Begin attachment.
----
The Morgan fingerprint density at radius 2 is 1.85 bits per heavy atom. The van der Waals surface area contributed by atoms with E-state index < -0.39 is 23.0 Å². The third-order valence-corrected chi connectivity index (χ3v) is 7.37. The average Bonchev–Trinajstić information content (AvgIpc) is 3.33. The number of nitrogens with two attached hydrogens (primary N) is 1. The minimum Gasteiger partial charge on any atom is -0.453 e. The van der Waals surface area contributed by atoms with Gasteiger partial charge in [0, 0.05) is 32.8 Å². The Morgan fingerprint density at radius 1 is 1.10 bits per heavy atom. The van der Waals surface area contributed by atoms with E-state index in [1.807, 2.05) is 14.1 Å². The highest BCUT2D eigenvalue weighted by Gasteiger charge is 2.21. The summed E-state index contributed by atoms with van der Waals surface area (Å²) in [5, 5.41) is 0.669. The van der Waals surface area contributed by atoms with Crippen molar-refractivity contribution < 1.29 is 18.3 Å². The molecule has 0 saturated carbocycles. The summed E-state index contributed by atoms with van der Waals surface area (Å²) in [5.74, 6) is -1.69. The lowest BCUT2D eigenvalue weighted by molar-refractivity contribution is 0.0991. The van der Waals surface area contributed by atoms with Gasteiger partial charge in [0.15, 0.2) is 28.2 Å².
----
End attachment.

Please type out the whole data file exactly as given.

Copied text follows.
The Morgan fingerprint density at radius 2 is 1.85 bits per heavy atom. The van der Waals surface area contributed by atoms with E-state index < -0.39 is 23.0 Å². The third-order valence-corrected chi connectivity index (χ3v) is 7.37. The average Bonchev–Trinajstić information content (AvgIpc) is 3.33. The number of nitrogens with two attached hydrogens (primary N) is 1. The minimum Gasteiger partial charge on any atom is -0.453 e. The van der Waals surface area contributed by atoms with Gasteiger partial charge in [0, 0.05) is 32.8 Å². The Morgan fingerprint density at radius 1 is 1.10 bits per heavy atom. The van der Waals surface area contributed by atoms with E-state index in [1.807, 2.05) is 14.1 Å². The highest BCUT2D eigenvalue weighted by Gasteiger charge is 2.21. The summed E-state index contributed by atoms with van der Waals surface area (Å²) in [5, 5.41) is 0.669. The van der Waals surface area contributed by atoms with Crippen molar-refractivity contribution < 1.29 is 18.3 Å². The molecule has 0 saturated carbocycles. The summed E-state index contributed by atoms with van der Waals surface area (Å²) in [5.74, 6) is -1.69. The lowest BCUT2D eigenvalue weighted by molar-refractivity contribution is 0.0991. The van der Waals surface area contributed by atoms with Gasteiger partial charge in [0.15, 0.2) is 28.2 Å².